I guess I'm scared that I will see Malakai in a different light. I guess I'm scared that I actually have to pay attention to what 'typical' development looks like - which I've gladly dodged these past 15 months with Malakai. I guess I'm even scared that the attention I give Malakai will be halved, or that I'm going to leave this new little guy to just 'do his thing' because I know he can and will.
Well - Humpf! That's all I can say. I know it sounds horrible, but what can I do? I am very aware of the fact that reality is always kinder than the story we tell about it. These thoughts exist and so they will be acknowledged. But they will not be placed on a pedestal and followed like gospel.
The only thing I can do (and the only thing I have been doing since Malakai's birth) is to take it one day at a time. As long as I don't look too far ahead, as long as I do my best today, it will all be ok - Love is like that!
And so, I give this little baby everything he needs, through the miracle of a mother's body. I am glad he is on the way, I look forward to meeting him and having him part of our little family. But I am not thinking of exactly how this is going to go down... because I just can't know at this point.
What I do know for sure is that reality is much kinder than the scary stories we tell about it. And I'll just stick with that - today's reality. Tomorrow will take care of itself.
Today is National Down Syndrome Day in South Africa.
To celebrate, our local association put on a fun day - complete with water slides, horse rides, face painting and good food. It was really great to get out and about and just have a fun day in the sun!
This is our first time joining in the celebration for National Down Syndrome Day - last year we were just-new parents, not sure we could cope with taking our little newborn (Malakai was only about 5 or 6 weeks old at the time) baby very far from the comforts and safety of home. This year, Malakai was crawling all over the place, eating the sand and leaves, and enjoying the other children - I could not have imagined this would be the case last year at the same time!
Malakai continues to thrive, determined to get his own way (wow - the focus is quite something)! He is now cruising along the furniture, with a fall here and there (ouch!) which makes me cringe, but I know it's part of the learning process! Malakai has also developed a half-crab crawl which his physical therapist is devastated about! LOL! Other than looking a bit strange - I am amazed at the speed at which (screaming with joy) Malakai is able to hobble/crawl down the passage to find me in the bedroom. His little squeals of delight and hands pattering on the tiles giving him away before he bounds into the room I'm in.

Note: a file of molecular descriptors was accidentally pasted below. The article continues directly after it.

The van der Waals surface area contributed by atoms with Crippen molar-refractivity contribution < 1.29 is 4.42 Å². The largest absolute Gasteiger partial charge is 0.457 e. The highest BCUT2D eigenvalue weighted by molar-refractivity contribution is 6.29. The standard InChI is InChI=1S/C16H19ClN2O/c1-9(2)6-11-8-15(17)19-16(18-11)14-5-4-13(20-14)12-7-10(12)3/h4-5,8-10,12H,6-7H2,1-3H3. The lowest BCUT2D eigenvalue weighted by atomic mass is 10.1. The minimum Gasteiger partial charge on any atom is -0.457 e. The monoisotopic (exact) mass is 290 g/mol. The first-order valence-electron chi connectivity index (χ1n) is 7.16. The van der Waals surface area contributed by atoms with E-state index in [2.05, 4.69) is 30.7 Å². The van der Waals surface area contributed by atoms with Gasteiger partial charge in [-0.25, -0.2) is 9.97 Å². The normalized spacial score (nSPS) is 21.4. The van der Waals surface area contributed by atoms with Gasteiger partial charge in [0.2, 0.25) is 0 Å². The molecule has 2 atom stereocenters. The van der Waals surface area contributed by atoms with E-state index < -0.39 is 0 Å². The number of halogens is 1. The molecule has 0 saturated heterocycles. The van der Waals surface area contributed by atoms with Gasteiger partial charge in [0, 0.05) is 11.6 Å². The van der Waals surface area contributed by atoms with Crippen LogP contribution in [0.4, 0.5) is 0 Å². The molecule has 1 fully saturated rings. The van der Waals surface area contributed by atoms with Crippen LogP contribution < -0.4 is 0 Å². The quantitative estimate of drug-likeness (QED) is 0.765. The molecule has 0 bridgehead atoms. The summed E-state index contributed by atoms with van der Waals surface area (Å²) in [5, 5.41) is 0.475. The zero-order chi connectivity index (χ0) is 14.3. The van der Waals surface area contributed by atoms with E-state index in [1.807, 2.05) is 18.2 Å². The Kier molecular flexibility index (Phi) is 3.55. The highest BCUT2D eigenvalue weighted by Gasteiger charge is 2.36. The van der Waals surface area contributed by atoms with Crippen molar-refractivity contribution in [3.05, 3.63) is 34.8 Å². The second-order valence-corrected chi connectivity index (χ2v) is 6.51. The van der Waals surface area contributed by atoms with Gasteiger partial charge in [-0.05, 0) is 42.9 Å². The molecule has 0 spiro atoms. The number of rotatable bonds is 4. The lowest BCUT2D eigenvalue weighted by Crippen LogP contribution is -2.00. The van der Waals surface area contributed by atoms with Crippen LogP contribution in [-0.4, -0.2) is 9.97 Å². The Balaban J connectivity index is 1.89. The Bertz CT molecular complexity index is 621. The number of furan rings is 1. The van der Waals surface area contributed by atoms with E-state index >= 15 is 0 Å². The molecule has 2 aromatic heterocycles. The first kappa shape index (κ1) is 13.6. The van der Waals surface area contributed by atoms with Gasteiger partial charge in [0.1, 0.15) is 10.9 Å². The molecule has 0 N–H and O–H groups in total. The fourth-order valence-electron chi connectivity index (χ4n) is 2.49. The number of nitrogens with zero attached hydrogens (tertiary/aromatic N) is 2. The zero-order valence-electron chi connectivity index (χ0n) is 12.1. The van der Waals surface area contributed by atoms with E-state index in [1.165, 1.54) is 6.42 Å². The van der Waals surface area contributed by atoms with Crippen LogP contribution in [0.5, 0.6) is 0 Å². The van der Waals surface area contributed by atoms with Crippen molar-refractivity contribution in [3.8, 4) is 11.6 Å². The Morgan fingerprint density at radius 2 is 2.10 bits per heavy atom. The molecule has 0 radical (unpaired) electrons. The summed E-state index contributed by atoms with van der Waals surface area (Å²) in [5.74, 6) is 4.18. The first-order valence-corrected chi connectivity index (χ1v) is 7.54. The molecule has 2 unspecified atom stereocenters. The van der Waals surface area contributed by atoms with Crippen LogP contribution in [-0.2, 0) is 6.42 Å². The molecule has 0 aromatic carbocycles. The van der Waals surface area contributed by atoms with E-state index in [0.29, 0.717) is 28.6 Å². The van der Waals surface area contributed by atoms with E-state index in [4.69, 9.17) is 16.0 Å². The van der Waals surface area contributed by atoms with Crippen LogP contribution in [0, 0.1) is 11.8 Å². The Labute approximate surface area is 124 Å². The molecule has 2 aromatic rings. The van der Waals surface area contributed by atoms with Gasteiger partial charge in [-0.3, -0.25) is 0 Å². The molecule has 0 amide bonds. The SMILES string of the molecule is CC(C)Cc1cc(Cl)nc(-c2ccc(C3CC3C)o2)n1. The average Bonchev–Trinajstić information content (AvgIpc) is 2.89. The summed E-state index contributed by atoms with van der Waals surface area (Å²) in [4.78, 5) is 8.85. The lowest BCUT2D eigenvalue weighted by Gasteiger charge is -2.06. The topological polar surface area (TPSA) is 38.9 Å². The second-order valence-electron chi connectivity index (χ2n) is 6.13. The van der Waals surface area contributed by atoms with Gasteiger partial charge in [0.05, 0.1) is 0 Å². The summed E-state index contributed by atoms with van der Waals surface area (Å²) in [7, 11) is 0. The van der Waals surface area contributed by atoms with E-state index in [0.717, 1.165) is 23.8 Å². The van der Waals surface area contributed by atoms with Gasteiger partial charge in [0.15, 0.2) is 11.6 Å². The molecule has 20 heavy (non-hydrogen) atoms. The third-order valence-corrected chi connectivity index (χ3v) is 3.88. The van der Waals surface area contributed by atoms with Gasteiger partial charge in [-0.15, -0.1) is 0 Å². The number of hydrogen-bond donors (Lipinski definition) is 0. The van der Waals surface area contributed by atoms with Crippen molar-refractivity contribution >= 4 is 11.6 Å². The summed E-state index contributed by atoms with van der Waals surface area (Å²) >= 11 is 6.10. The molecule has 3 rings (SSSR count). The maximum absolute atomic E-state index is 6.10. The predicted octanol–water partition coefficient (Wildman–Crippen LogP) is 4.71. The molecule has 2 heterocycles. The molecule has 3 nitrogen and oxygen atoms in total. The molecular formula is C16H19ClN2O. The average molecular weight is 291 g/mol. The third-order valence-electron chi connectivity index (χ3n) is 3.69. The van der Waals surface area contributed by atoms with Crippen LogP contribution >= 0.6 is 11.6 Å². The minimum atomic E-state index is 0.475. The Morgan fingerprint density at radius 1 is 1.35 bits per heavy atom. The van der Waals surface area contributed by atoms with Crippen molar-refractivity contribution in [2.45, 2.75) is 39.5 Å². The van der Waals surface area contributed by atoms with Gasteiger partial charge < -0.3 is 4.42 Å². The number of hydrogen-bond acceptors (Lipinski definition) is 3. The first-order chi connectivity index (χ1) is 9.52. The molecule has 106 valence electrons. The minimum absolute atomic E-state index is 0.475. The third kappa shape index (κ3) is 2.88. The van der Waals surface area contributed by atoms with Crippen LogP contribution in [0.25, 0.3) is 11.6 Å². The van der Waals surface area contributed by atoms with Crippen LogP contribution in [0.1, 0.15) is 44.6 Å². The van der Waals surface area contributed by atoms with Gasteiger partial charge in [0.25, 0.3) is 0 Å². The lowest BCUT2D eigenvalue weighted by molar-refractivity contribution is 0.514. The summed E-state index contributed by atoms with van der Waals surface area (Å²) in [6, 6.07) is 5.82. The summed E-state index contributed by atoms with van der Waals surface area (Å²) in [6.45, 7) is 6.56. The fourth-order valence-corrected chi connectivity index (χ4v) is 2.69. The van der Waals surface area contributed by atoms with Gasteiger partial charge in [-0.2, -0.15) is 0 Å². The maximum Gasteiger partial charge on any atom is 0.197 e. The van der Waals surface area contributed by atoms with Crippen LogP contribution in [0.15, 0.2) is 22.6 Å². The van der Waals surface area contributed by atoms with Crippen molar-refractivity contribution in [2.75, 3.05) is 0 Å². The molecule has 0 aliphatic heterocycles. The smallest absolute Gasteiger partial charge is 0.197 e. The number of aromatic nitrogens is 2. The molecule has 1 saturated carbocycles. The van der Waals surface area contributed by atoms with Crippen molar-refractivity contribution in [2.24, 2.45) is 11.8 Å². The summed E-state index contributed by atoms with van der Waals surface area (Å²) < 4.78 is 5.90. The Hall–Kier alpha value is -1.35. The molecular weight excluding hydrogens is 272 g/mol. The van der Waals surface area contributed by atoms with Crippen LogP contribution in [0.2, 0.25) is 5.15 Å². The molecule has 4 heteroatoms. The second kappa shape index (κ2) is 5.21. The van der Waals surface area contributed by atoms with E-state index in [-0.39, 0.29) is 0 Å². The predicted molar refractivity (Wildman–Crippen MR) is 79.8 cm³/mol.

Because I'm not sure if I've shared all of Malakai's updates, I'll just list them below - no... ok... yes... I am completely biased and think my child is a super-star, but hey!
Malakai is an almost-15-month-old boy who loves to kiss pictures of blonde girl babies. Throwing things (anything really), is his favourite hobby, followed closely by getting each and every single musical toy to make their 'songs' at the same time - creating a cacophony of 'beautiful' noise. He loves reading, and turns all the pages by himself. He will clap, wave, dance (or all three in a close succession if he's not too sure) when asked nicely, and he fully understands (but does not care for) the words 'no', 'sit', 'come'. When he feels the urge, he'll sign 'eat' or 'sleep'. He babbles, squeals, roars, makes car sounds, and does a very convincing farting-sound - and I never knew there were so many ways to say 'ba ba ba' - there's the angry, tired, confused, determined and happy versions! He will give everything he comes across a lick - why not? Malakai also loves to stand, bounce and fly through the air, and will spend countless minutes (hours in baby-time) crusing along the furniture.
I hope I haven't left anything out?
I can honestly say that I had no idea where my little boy would be a year down the road from the last National Down Syndrome Day - I can't be more proud of my little man!